Suspended Breakdown on IVsus4?

Here we look at a theory problem - the logic you'll learn in this lesson is essential for music problem-solving! :)

View the full lesson at Suspended Breakdown on IVsus4? | JustinGuitar

I’ve always loved the sound of sus chords and use them a lot, particularly sus 4. Southern man by Neil Young was the first song, way back as a teenager, where I first consciously heard one being used.
Playing around with the idea you suggested, of seeing which chords in a key work to sustain, the first thing I tried was playing an F sus 4 after a C chord – and my ear liked it. Then I realized that I often play the fourth chord as a suspended 4th, as I like to hammer on the D note when playing A when in the key of E – though I more often make the root chord into a sus 4 as the added 4th note naturally leads to the fourth chord. i.e. E add the A note.
This may be jumping ahead with the theory, but making the fourth chord a sus 4 fits perfectly with the mixolydian mode – which a lot of rock and roll uses. I didn’t know this when I started my theory journey and I was confused about how what I was learning of the major scale didn’t work for a lot of rock and roll – and it’s really just one note that changes so much.
One thing I hadn’t thought about before this lesson, is that, given the fingering of the chords, I only play certain sus chords. I had never thought about the fact that I never play an E sus 2. I also (talking about open chords here mainly) don’t play sus 2 C or G – though it wouldn’t be difficult – but instead I play the ninth chord – adding the A note to G chord, or D note to C. I’d not really thought about the ninth and eleventh chords being a form of sustained chords.

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Great stuff @Marktroubadour seems like you’re connecting things and having fun. :slight_smile:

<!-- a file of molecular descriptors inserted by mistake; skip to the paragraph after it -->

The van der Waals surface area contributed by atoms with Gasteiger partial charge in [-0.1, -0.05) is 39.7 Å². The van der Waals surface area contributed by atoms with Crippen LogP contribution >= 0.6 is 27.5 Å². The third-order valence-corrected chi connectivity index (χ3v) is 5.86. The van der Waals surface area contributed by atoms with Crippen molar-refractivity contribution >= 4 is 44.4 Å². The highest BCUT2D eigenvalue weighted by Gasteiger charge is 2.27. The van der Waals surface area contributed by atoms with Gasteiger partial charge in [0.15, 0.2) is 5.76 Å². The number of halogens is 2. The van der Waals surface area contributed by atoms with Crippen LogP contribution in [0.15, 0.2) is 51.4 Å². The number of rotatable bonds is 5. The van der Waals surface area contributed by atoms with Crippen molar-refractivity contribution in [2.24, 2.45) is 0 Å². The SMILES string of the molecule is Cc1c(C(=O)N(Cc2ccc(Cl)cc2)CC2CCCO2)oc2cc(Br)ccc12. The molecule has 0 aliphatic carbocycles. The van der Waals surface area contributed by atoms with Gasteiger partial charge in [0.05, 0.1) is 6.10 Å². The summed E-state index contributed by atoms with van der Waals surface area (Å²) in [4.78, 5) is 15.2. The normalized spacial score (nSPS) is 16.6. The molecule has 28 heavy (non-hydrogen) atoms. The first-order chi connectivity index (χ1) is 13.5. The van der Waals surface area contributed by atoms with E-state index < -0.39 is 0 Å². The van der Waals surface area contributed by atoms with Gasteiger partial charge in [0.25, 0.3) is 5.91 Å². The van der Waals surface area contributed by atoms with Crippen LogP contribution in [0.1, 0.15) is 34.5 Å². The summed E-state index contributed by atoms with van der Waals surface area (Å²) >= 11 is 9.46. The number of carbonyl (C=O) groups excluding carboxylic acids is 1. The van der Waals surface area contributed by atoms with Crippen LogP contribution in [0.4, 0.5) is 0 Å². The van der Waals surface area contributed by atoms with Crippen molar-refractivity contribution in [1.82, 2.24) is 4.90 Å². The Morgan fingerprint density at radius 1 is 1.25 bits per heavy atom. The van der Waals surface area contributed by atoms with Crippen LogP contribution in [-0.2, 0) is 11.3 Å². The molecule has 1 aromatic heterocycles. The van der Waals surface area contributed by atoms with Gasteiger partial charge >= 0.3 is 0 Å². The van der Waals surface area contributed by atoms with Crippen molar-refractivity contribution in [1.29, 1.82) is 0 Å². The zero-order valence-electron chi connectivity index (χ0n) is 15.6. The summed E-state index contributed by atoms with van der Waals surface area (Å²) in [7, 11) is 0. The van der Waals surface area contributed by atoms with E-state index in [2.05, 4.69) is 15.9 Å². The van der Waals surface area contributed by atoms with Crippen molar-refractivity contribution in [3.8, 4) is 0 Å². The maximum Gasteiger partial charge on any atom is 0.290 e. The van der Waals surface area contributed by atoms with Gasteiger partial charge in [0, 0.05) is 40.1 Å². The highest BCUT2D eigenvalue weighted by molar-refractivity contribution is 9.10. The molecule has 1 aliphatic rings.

They aren’t sus chords they are add 9 or add 11 chords. A sus or Suspended chord has no 3rd.
Adding the A to a G chord still has 2 B notes. B is the 3rd of G
Same as Adding the D to the C chord you still have 2 E note E is the 3rd.

By definition a sus chord is a Chord where the Major or minor 3rd is replaced by a perfect 4th
or major 2nd. So as long as you have a 3rd (Major or minor) in the chord its not a sus chord.

Gsus2 works if you play the 4 finger(rock G) and lift off the B (A string)
Esus2 is a little trickier in open position

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Good catch @stitch :+1:

In this Lesson its stated that the Fsus2 is F G C shouldn’t the G be a G# and in the Gsus2 G A D shouldn’t the A be a A#?

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@jeb1155 a sus 2 chord replaces the 3rd with the 2nd so the B in the G chord moves a full tone down to A same with the A in the F chord.
Sus 4 chords move the 3rd up to the 4th one semi tone.

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Really enjoying these Sus chords. Just had a bit of a play and am I
right in thinking that in the key of A - the 3rd is the C#, and that a C#sus2 is replacing the E (C#EG#) with a D#? I think it sounds really nice in the key of A despite D# not being in the Key of A. Any reason for this?

Hello Scott and welcome to the community.
I’m glad you’re enjoying the lessons.

Yes, any A suspended chord will lose the C# note.
A major = 1, 3, 5 = A, C#, E
A sus2 = 1, 2, 5 = A, B, E
A sus4 = 1, 4, 5 = A, D, E

From the key of A, the C# chord is C# minor so yes, that is correct analysis.

C# minor = 1, b3, 5 = C#, E, G#
C# sus2 = 1, 2, 5 = C#, D#, G#
C# sus4 = 1, 4, 5 = C#, F#, G#

I’m still not quite sure what you have done and what you are asking.

Cheers :smiley:
| Richard_close2u | JustinGuitar Official Guide, Approved Teacher & Moderator

Hi Richard,

I’ll try to explain a little more succinctly.

I want to know why a C#sus2 (C# D# G#) sounds good with an A major. Considering D# is not in the key of A?

Justin’s vid above led me to believe that if a bus chord has a note in it that is not in the key that your playing in it could sound a little off. Eg the F# not being in the key of C.

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Hi Scott, thanks for the clarification. In light of it I have edited my post accordingly and will add further. It was my misunderstanding.
You are correct - the note D# from a chord of C#sus2 is not diatonic to the key of A major. C#sus2 should not sound good because it is theoretically incorrect for the key.
You say that is does sound good.
As Justin repeatedly says and writes in the lesson, your ears trump the theory every time.